Impact on nature and community are top of mind for large mining companies

Investing African Mining Indaba Day 2 at the CTICC. Photo: Ayanda Ndamane / Independent Newspapers

Investing African Mining Indaba Day 2 at the CTICC. Photo: Ayanda Ndamane / Independent Newspapers

Published Feb 7, 2024


The impact on nature and community are top of mind for large mining companies that are members of the International Council on Mining and Metals (ICMM).

The ICCM was founded in 2001 and is responsible for roughly a third of global mining output and its presence at this year’s African Mining Indaba 2024 in Cape Town highlights its commitment to doing the right thing.

In a round table discussion yesterday, ICCM CEO Rohitesh Dhawan outlined the ICMM members’ commitment to taking action to halt and reverse nature loss and reaching global decarbonisation targets.

“Many see nature loving mining as an oxymoron but where our members operate we have had a positive impact on nature and the communities surrounding the mines. We live in an environment where we need to value nature, so we needed to be able to put a price on how important nature and cultural sites were to the local communities.

“In order to do that we first had to audit our operations and then the supply chain. Then we needed to be transparent and regularly report on progress,” Dhawan said.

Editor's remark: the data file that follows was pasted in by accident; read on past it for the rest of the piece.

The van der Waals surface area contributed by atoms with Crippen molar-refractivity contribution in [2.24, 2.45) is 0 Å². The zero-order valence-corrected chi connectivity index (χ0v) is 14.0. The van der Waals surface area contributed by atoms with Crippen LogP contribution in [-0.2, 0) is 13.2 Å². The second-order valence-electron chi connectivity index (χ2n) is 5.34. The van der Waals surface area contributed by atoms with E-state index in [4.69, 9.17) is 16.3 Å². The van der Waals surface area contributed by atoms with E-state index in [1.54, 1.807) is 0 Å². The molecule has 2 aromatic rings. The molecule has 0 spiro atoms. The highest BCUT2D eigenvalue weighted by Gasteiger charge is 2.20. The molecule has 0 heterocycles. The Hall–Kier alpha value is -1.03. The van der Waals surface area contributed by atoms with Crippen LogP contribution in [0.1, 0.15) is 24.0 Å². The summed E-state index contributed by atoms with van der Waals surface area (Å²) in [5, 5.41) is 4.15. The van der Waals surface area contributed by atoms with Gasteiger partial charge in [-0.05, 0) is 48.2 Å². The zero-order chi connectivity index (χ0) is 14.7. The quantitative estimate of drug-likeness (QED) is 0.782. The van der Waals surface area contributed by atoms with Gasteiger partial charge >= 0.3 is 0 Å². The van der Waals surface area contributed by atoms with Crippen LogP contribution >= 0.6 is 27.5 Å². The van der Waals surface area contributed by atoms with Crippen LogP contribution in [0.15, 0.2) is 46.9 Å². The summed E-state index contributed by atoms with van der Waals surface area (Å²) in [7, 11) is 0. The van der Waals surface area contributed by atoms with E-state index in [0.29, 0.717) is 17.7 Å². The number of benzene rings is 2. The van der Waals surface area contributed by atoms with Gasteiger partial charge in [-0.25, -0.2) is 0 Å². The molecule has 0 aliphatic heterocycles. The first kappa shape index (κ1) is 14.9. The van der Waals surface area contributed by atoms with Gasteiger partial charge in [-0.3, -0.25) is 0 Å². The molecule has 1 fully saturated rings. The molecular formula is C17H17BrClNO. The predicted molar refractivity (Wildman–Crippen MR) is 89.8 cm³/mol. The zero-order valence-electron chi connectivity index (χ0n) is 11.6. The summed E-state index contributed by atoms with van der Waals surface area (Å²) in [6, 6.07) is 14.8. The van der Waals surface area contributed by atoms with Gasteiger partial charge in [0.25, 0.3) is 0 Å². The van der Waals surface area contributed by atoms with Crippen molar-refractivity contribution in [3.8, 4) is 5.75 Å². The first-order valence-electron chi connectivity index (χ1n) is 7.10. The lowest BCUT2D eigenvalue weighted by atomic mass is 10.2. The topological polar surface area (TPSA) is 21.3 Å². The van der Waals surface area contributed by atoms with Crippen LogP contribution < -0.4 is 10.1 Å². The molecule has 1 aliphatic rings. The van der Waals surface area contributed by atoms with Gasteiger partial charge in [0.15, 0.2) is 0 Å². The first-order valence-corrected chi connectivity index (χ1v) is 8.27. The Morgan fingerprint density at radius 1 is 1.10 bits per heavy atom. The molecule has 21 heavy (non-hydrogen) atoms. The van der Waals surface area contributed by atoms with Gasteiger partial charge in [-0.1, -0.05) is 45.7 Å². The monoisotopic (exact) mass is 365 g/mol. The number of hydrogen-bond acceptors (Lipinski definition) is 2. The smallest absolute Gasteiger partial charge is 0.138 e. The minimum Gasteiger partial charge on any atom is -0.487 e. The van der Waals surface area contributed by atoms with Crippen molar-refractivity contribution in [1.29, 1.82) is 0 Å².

ICMM’s strategy rests on four pillars, namely Environmental Resilience, Social Performance, Governance and Transparency and Innovation.

The commitment to Environmental Resilience means ICMM members need to deliver on their net zero commitment announced in 2021 by further improving water management at site-level and maximising the industry’s contribution to a nature positive future.

The Social Performance pillar results in ICMM members playing a leading role in creating diverse, equitable and inclusive workplaces and societies by further strengthening approaches to upholding and enhancing human rights, particularly the rights and interests of indigenous peoples, and supporting the resilience of communities to thrive in a changing, climate-impacted world.

To that end indigenous people are involved in the decision making bodies of the ICMM.

Governance and Transparency means adherence to environmental, societal and governance standards by ensuring the maximisation of benefits of mining for host countries through disclosure and transparency, while at the same time enhancing practices for responsible and sustainable mine closure and driving implementation of the Global Industry Standard on Tailings Management across the industry.

Innovation means accelerating the adoption of technology in tailings management to reduce waste while at the same time supporting the development of a circular economy and pursuing a step-change in eliminating fatalities towards the goal of zero harm.

“We aim to be nature positive and rather than wait until a mine is closed, we recommend progressive rehabilitation, which tends to be easier, cheaper and better.

“We also aim to leave a legacy that endures, so Anglo American for instance aims to create five jobs in the local community for every job created at the mine. What we battle with is inward migration, as when we start a mine we have a certain population in the local community, but that can swell to fifty times that number as the mine attracts unemployed people from surrounding areas,” he said.

He said although mines seem to get a negative press, the reality was that mining only covers 0.5% of the planet’s surface, while agriculture covers half of the surface.

“We have made a commitment to not mine in World Heritage Sites and we are heartened that the International Hydropower Association has followed our lead and will not build dams in World Heritage Sites,” he said.